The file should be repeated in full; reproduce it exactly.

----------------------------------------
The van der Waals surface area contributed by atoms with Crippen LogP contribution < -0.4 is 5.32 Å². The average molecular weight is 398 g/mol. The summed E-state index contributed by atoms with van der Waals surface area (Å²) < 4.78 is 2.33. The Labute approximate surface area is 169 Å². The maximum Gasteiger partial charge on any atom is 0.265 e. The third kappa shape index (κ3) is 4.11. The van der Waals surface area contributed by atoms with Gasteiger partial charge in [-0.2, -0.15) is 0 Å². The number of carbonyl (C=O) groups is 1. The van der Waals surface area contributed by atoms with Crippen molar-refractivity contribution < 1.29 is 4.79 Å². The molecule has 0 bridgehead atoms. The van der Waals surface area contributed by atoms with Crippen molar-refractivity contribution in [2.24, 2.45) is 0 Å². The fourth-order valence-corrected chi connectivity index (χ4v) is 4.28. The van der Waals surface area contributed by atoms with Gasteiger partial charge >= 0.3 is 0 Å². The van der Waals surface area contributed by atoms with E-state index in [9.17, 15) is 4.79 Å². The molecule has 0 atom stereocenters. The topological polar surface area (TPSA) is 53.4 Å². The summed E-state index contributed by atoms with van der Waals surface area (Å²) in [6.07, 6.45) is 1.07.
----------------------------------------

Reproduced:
The van der Waals surface area contributed by atoms with Crippen LogP contribution < -0.4 is 5.32 Å². The average molecular weight is 398 g/mol. The summed E-state index contributed by atoms with van der Waals surface area (Å²) < 4.78 is 2.33. The Labute approximate surface area is 169 Å². The maximum Gasteiger partial charge on any atom is 0.265 e. The third kappa shape index (κ3) is 4.11. The van der Waals surface area contributed by atoms with Gasteiger partial charge in [-0.2, -0.15) is 0 Å². The number of carbonyl (C=O) groups is 1. The van der Waals surface area contributed by atoms with Crippen molar-refractivity contribution < 1.29 is 4.79 Å². The molecule has 0 bridgehead atoms. The van der Waals surface area contributed by atoms with Crippen molar-refractivity contribution in [2.24, 2.45) is 0 Å². The fourth-order valence-corrected chi connectivity index (χ4v) is 4.28. The van der Waals surface area contributed by atoms with Gasteiger partial charge >= 0.3 is 0 Å². The van der Waals surface area contributed by atoms with E-state index in [9.17, 15) is 4.79 Å². The molecule has 0 atom stereocenters. The topological polar surface area (TPSA) is 53.4 Å². The summed E-state index contributed by atoms with van der Waals surface area (Å²) in [6.07, 6.45) is 1.07.